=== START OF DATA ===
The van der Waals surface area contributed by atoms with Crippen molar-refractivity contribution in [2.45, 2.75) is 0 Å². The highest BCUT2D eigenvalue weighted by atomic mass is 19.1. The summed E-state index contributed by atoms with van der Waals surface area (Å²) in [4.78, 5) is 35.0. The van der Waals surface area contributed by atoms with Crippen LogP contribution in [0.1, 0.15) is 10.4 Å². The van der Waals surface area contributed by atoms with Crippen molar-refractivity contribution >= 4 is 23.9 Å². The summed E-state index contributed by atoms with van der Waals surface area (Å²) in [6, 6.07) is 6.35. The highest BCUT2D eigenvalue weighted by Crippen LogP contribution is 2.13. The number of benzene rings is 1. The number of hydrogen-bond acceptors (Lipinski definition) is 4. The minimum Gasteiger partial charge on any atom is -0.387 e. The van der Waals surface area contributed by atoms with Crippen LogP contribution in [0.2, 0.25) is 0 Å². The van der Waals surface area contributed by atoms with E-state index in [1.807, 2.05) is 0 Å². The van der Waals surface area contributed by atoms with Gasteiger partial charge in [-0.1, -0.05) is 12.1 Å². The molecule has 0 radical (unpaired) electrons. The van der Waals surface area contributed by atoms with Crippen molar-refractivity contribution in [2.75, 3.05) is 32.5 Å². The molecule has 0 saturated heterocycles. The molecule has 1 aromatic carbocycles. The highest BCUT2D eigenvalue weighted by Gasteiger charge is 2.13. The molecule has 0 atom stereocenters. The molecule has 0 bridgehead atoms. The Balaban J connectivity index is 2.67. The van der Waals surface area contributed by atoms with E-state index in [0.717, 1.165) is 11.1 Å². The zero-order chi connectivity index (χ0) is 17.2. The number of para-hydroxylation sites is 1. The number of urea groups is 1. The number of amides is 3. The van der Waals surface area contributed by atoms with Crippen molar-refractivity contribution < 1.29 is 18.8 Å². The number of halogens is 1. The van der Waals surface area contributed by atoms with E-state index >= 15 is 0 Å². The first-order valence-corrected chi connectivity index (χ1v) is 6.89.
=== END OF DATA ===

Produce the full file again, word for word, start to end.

The van der Waals surface area contributed by atoms with Crippen molar-refractivity contribution in [2.45, 2.75) is 0 Å². The highest BCUT2D eigenvalue weighted by atomic mass is 19.1. The summed E-state index contributed by atoms with van der Waals surface area (Å²) in [4.78, 5) is 35.0. The van der Waals surface area contributed by atoms with Crippen LogP contribution in [0.1, 0.15) is 10.4 Å². The van der Waals surface area contributed by atoms with Crippen molar-refractivity contribution >= 4 is 23.9 Å². The summed E-state index contributed by atoms with van der Waals surface area (Å²) in [6, 6.07) is 6.35. The highest BCUT2D eigenvalue weighted by Crippen LogP contribution is 2.13. The number of benzene rings is 1. The number of hydrogen-bond acceptors (Lipinski definition) is 4. The minimum Gasteiger partial charge on any atom is -0.387 e. The van der Waals surface area contributed by atoms with Crippen LogP contribution in [0.2, 0.25) is 0 Å². The van der Waals surface area contributed by atoms with E-state index in [1.807, 2.05) is 0 Å². The van der Waals surface area contributed by atoms with Gasteiger partial charge in [-0.1, -0.05) is 12.1 Å². The molecule has 0 radical (unpaired) electrons. The van der Waals surface area contributed by atoms with Crippen molar-refractivity contribution in [2.75, 3.05) is 32.5 Å². The molecule has 0 saturated heterocycles. The molecule has 1 aromatic carbocycles. The highest BCUT2D eigenvalue weighted by Gasteiger charge is 2.13. The molecule has 0 atom stereocenters. The molecule has 0 bridgehead atoms. The Balaban J connectivity index is 2.67. The van der Waals surface area contributed by atoms with E-state index in [0.717, 1.165) is 11.1 Å². The zero-order chi connectivity index (χ0) is 17.2. The number of para-hydroxylation sites is 1. The number of urea groups is 1. The number of amides is 3. The van der Waals surface area contributed by atoms with Crippen molar-refractivity contribution < 1.29 is 18.8 Å². The number of halogens is 1. The van der Waals surface area contributed by atoms with E-state index >= 15 is 0 Å². The first-order valence-corrected chi connectivity index (χ1v) is 6.89.